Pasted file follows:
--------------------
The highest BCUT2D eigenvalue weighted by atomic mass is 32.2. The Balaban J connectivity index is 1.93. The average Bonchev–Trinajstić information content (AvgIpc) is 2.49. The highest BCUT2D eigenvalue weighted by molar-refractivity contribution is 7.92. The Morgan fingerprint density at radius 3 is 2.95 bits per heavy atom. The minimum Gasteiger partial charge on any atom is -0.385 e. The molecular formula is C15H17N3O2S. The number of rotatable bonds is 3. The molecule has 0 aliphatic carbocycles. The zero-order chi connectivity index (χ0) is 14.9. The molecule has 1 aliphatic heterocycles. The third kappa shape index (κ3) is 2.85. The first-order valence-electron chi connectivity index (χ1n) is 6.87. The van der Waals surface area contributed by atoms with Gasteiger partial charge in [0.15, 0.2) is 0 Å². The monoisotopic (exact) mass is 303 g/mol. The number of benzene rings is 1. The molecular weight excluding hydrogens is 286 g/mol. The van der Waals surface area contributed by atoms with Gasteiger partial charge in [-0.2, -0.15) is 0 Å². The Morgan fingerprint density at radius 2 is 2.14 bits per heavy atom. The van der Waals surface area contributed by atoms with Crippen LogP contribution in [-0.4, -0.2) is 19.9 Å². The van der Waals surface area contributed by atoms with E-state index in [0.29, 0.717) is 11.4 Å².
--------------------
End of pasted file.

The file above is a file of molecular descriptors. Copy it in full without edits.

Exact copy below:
The highest BCUT2D eigenvalue weighted by atomic mass is 32.2. The Balaban J connectivity index is 1.93. The average Bonchev–Trinajstić information content (AvgIpc) is 2.49. The highest BCUT2D eigenvalue weighted by molar-refractivity contribution is 7.92. The Morgan fingerprint density at radius 3 is 2.95 bits per heavy atom. The minimum Gasteiger partial charge on any atom is -0.385 e. The molecular formula is C15H17N3O2S. The number of rotatable bonds is 3. The molecule has 0 aliphatic carbocycles. The zero-order chi connectivity index (χ0) is 14.9. The molecule has 1 aliphatic heterocycles. The third kappa shape index (κ3) is 2.85. The first-order valence-electron chi connectivity index (χ1n) is 6.87. The van der Waals surface area contributed by atoms with Gasteiger partial charge in [0.15, 0.2) is 0 Å². The monoisotopic (exact) mass is 303 g/mol. The number of benzene rings is 1. The molecular weight excluding hydrogens is 286 g/mol. The van der Waals surface area contributed by atoms with Gasteiger partial charge in [-0.2, -0.15) is 0 Å². The Morgan fingerprint density at radius 2 is 2.14 bits per heavy atom. The van der Waals surface area contributed by atoms with Crippen LogP contribution in [-0.4, -0.2) is 19.9 Å². The van der Waals surface area contributed by atoms with E-state index in [0.29, 0.717) is 11.4 Å².